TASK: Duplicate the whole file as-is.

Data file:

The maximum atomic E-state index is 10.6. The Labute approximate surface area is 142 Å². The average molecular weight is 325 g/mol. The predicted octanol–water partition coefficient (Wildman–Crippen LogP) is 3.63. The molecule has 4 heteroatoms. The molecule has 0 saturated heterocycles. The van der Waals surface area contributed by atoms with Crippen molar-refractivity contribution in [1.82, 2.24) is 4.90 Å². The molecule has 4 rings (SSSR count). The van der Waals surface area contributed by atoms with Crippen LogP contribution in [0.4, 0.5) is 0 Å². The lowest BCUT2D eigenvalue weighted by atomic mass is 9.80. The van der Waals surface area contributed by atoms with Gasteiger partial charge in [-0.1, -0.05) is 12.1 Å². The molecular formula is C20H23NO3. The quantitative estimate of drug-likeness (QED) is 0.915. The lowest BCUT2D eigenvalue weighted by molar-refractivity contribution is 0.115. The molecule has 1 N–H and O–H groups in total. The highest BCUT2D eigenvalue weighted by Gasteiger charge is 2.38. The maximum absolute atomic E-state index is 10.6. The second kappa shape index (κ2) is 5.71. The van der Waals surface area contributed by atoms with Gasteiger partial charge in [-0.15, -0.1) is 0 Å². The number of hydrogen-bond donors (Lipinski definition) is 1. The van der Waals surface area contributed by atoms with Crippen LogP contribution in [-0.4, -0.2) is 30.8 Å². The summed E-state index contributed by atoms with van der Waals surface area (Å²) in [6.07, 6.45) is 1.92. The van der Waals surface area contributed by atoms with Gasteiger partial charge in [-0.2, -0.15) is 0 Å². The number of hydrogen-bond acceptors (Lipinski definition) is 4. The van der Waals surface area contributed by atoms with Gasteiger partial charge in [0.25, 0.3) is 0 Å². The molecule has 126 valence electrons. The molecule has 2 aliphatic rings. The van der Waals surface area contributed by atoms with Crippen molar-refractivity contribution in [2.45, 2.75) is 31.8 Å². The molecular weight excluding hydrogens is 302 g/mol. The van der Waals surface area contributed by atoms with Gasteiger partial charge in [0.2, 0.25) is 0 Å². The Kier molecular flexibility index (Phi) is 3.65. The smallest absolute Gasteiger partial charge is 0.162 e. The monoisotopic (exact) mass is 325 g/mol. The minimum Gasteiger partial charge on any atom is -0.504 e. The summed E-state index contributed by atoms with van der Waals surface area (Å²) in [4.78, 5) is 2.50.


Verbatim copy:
The maximum atomic E-state index is 10.6. The Labute approximate surface area is 142 Å². The average molecular weight is 325 g/mol. The predicted octanol–water partition coefficient (Wildman–Crippen LogP) is 3.63. The molecule has 4 heteroatoms. The molecule has 0 saturated heterocycles. The van der Waals surface area contributed by atoms with Crippen molar-refractivity contribution in [1.82, 2.24) is 4.90 Å². The molecule has 4 rings (SSSR count). The van der Waals surface area contributed by atoms with Crippen LogP contribution in [0.4, 0.5) is 0 Å². The lowest BCUT2D eigenvalue weighted by atomic mass is 9.80. The van der Waals surface area contributed by atoms with Gasteiger partial charge in [-0.1, -0.05) is 12.1 Å². The molecular formula is C20H23NO3. The quantitative estimate of drug-likeness (QED) is 0.915. The lowest BCUT2D eigenvalue weighted by molar-refractivity contribution is 0.115. The molecule has 1 N–H and O–H groups in total. The highest BCUT2D eigenvalue weighted by Gasteiger charge is 2.38. The maximum absolute atomic E-state index is 10.6. The second kappa shape index (κ2) is 5.71. The van der Waals surface area contributed by atoms with Gasteiger partial charge in [-0.15, -0.1) is 0 Å². The number of hydrogen-bond donors (Lipinski definition) is 1. The van der Waals surface area contributed by atoms with Crippen LogP contribution in [-0.4, -0.2) is 30.8 Å². The summed E-state index contributed by atoms with van der Waals surface area (Å²) in [6.07, 6.45) is 1.92. The van der Waals surface area contributed by atoms with Gasteiger partial charge in [-0.2, -0.15) is 0 Å². The number of hydrogen-bond acceptors (Lipinski definition) is 4. The van der Waals surface area contributed by atoms with Gasteiger partial charge in [0.25, 0.3) is 0 Å². The molecule has 126 valence electrons. The molecule has 2 aliphatic rings. The van der Waals surface area contributed by atoms with Crippen molar-refractivity contribution in [2.45, 2.75) is 31.8 Å². The molecular weight excluding hydrogens is 302 g/mol. The van der Waals surface area contributed by atoms with Gasteiger partial charge in [0.2, 0.25) is 0 Å². The Kier molecular flexibility index (Phi) is 3.65. The smallest absolute Gasteiger partial charge is 0.162 e. The monoisotopic (exact) mass is 325 g/mol. The minimum Gasteiger partial charge on any atom is -0.504 e. The summed E-state index contributed by atoms with van der Waals surface area (Å²) in [4.78, 5) is 2.50.